Of course, you shouldn’t do the opposite and be mean or abusive toward your team members. But good feedback isn’t always good feedback. You need to be honest about how you feel, even if that means disappointment or anxiety. Sometimes, you need to shake up an underperforming team by reminding them of their responsibilities.
One good practice is to be upfront about your expectations from the start. Let your team get to know the real you on day one: this is me, this is what I want to see, these are my values, my work ethic, how I operate. You know the “carrot and stick” approach? Well, there’s a reason it’s both, not just one or the other.
Remember that being open about feedback is a challenge in itself. It requires emotional intelligence, effort, empathy. It’s a skill you constantly need to work on, not a box to check on a to-do list. Also, make sure you ask for feedback as often as you give it. This is a two-way street. It doesn’t work otherwise.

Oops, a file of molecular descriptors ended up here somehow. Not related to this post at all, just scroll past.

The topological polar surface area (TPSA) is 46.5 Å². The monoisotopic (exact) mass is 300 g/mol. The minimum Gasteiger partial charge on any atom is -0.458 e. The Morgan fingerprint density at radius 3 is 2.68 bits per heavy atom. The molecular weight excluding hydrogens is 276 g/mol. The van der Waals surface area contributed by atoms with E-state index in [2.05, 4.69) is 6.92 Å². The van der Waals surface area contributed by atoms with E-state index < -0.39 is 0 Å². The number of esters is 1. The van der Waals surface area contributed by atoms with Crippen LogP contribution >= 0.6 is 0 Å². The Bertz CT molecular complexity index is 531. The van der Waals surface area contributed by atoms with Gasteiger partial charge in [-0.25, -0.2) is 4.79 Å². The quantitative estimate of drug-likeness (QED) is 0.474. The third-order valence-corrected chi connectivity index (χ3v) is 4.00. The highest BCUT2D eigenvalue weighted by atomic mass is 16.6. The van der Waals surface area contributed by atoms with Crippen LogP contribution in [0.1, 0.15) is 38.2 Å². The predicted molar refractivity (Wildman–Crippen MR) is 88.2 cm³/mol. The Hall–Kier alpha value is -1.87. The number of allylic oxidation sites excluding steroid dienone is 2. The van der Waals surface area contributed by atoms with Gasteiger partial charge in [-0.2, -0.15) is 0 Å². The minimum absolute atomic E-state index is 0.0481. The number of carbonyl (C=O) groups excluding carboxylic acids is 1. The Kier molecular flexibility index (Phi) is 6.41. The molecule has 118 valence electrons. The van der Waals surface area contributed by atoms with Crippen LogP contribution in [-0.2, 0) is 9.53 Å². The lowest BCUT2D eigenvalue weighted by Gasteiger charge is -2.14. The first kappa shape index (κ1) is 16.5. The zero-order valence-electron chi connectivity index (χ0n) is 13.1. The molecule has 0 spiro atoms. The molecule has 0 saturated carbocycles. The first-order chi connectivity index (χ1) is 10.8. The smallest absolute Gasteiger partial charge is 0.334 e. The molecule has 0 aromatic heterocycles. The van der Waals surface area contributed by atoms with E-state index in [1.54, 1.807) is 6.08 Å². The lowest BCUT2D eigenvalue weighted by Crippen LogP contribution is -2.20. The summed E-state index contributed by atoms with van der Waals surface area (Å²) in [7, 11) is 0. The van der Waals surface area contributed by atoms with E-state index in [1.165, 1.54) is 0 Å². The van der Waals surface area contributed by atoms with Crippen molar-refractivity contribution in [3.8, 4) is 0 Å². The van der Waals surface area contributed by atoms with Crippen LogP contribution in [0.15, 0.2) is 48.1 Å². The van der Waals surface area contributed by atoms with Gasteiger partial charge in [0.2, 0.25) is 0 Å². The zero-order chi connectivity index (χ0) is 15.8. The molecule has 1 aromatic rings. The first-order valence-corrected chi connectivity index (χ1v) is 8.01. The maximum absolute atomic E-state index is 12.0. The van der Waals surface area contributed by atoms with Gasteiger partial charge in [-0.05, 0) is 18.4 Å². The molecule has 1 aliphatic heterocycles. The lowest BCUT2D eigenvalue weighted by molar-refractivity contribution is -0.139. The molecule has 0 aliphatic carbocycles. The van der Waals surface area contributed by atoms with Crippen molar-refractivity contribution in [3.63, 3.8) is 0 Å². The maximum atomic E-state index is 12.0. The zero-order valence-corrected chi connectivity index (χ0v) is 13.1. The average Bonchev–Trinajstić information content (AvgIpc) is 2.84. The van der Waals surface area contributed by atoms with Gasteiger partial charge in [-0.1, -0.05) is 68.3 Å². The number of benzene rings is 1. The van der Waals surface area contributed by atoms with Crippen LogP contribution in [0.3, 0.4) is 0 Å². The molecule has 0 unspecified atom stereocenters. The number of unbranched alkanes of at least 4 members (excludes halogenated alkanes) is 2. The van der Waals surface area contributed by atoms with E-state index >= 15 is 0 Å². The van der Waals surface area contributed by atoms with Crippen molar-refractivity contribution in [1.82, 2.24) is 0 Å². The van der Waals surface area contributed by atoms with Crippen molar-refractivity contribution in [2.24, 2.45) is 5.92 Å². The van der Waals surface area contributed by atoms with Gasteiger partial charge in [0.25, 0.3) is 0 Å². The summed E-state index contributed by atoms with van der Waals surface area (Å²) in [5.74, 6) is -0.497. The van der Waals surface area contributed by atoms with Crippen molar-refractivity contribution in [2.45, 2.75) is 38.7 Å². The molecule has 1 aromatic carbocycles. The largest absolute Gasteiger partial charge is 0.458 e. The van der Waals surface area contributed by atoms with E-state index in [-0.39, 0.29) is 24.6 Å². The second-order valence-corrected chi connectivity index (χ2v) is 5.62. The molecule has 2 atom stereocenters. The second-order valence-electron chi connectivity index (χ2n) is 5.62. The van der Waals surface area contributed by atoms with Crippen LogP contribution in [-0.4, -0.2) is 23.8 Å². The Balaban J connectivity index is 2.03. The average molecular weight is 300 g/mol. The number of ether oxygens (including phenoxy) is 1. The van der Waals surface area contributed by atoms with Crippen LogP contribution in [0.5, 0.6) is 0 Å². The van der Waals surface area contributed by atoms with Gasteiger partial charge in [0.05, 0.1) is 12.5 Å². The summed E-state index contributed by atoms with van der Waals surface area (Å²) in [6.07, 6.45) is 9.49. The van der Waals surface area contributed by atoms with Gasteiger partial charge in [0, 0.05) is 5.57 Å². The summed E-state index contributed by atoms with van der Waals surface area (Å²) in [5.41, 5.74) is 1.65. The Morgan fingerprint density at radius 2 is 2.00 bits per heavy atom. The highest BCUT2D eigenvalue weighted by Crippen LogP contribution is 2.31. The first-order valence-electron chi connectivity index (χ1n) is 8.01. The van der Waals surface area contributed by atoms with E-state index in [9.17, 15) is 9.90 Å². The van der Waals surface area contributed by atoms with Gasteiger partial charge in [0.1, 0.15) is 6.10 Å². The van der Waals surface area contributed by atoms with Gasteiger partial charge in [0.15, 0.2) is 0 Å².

Development and deployment are not two separate stages of getting your product to the market. Don’t devote too much attention to one and not enough to the other.
The two need to work hand in hand to ensure your product finds its way to production as quickly as possible. One week of really fast development won’t mean a thing if it takes a month to deliver the code and a full quarter to deploy it.
Delivering value to the end users is one of the greatest software development challenges these days. That is why DevOps is the key to high velocity. Continuous integration and deployment are the make-it-or-break-it factors in how fast you can use the work your team has already completed.